[xviii] Although the Supreme Court of Canada recognized the constitutionality of the right to information under the specific circumstances of the case, future litigation will likely argue that the same reasoning applies to cases in which information is needed to achieve a just end. See Ontario (Public Safety and Security) v. Criminal Lawyers’ Association, [2010] 1 S.C.R. 815 (Can.). p 37

[xix] Gregory Bufithis, ‘Understanding The French Ban on Judicial Analytics’ (Gregory Bufithis, June 9th 2019) <http://www.gregorybufithis.com/2019/06/09/understanding-the-french-ban-on-judicial-analytics/> accessed 7 December 2019

[xx] Peter S. Green and John Mazor, ‘Corrupt Justice: What Happens When Judges’ Bias Taints a Case?’ The Guardian (London, October 18th 2015) <https://www.theguardian.com/us-news/2015/oct/18/judge-bias-corrupts-court-cases> accessed 7 December 2019

[xxi] Mark A. Cohen, ‘Why is Law So Slow to Use Data?’ Forbes (New Jersey, June 24th 2019) <https://www.forbes.com/sites/markcohen1/2019/06/24/why-is-law-so-slow-to-use-data/#24a4ab73b8eb> accessed 7 December 2019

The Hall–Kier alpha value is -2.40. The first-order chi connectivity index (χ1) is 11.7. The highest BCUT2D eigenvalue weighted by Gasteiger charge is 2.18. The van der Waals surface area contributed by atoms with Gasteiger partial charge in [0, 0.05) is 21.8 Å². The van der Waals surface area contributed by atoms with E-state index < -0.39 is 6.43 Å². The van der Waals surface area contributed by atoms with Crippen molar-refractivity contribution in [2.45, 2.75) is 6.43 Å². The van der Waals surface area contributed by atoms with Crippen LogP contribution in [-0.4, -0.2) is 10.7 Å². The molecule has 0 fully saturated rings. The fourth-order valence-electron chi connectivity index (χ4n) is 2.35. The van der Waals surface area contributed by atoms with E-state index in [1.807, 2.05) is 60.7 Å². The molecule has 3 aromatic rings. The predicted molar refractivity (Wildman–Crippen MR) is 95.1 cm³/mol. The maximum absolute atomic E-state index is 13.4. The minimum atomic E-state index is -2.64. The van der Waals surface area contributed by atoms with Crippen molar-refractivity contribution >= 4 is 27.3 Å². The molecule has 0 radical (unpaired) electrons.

[xxii] ‘France Bans Judge Analytics, 5 Years in Prison For Rule Breakers’ Artificial Lawyer (London, June 4th 2019) <https://www.artificiallawyer.com/2019/06/04/france-bans-judge-analytics-5-years-in-prison-for-rule-breakers/> accessed 7 December 2019

[xxiii] Sam Clark, ‘France Limits Dana Analysis of Judges’ Decisions’ Global Data Review (London, June 7th 2019) <https://globaldatareview.com/policy/france-limits-data-analysis-judges-decisions> accessed 7 December 2019

[xxiv] French law history may not have seen much of judicial review. But there is a slow, organic growth of the institutions and values of the Fifth Republic over time through political, legal, and customary practice, and the recognition and implementation of that growth by constitutional amendment and interpretation has gradually transformed the Constitution of 1958 from “General de Gaulle’s Constitution” to the Constitution of the French people, as it should be. See Olivier Beaud, L’histoire du concept de constitution en France De la constitution politique à la constitution comme statut juridique de l’État, 3 JUSPOLITICUM (No. 3, Dec. 2009), <http://www.juspoliticum.com/L-histoiredu-concept-de.html> accessed 7 December 2019. After all, if the people will it, the government should realize and bring it into concrete actions, as a democracy without some form of judicial review is considered deficient. See Doreen Lustig and J. H. H. Weiler. ‘Judicial Review in The Contemporary World – Retrospective and Prospective’ Oxford Academic (London, June 15th 2018) <https://academic.oup.com/icon/article/16/2/315/5036485> accessed 7 December 2019